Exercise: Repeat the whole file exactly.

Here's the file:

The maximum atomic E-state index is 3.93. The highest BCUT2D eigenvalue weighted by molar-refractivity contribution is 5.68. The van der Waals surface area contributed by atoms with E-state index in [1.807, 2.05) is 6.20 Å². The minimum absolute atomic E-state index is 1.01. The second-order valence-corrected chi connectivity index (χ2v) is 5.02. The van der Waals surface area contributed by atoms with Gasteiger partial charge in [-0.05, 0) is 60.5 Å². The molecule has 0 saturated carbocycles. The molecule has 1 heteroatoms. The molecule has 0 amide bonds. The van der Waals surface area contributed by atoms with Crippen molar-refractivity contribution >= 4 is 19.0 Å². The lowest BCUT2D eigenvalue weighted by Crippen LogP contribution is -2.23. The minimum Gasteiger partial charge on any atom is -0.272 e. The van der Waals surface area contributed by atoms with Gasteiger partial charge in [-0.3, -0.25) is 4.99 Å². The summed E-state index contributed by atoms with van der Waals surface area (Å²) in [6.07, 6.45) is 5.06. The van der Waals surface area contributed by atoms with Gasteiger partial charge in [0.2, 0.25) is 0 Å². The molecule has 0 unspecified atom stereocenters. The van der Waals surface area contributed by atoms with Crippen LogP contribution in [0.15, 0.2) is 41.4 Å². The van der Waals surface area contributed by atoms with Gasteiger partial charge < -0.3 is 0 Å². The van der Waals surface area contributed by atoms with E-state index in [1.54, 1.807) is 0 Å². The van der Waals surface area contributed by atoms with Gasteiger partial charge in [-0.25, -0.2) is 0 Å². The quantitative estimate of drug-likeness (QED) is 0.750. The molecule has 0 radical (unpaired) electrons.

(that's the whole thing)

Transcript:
The maximum atomic E-state index is 3.93. The highest BCUT2D eigenvalue weighted by molar-refractivity contribution is 5.68. The van der Waals surface area contributed by atoms with E-state index in [1.807, 2.05) is 6.20 Å². The minimum absolute atomic E-state index is 1.01. The second-order valence-corrected chi connectivity index (χ2v) is 5.02. The van der Waals surface area contributed by atoms with Gasteiger partial charge in [-0.05, 0) is 60.5 Å². The molecule has 0 saturated carbocycles. The molecule has 1 heteroatoms. The molecule has 0 amide bonds. The van der Waals surface area contributed by atoms with Crippen molar-refractivity contribution >= 4 is 19.0 Å². The lowest BCUT2D eigenvalue weighted by Crippen LogP contribution is -2.23. The minimum Gasteiger partial charge on any atom is -0.272 e. The van der Waals surface area contributed by atoms with Gasteiger partial charge in [-0.3, -0.25) is 4.99 Å². The summed E-state index contributed by atoms with van der Waals surface area (Å²) in [6.07, 6.45) is 5.06. The van der Waals surface area contributed by atoms with Gasteiger partial charge in [0.2, 0.25) is 0 Å². The molecule has 0 unspecified atom stereocenters. The van der Waals surface area contributed by atoms with Crippen LogP contribution in [0.15, 0.2) is 41.4 Å². The van der Waals surface area contributed by atoms with Gasteiger partial charge < -0.3 is 0 Å². The van der Waals surface area contributed by atoms with E-state index in [1.54, 1.807) is 0 Å². The van der Waals surface area contributed by atoms with Gasteiger partial charge in [-0.25, -0.2) is 0 Å². The quantitative estimate of drug-likeness (QED) is 0.750. The molecule has 0 radical (unpaired) electrons.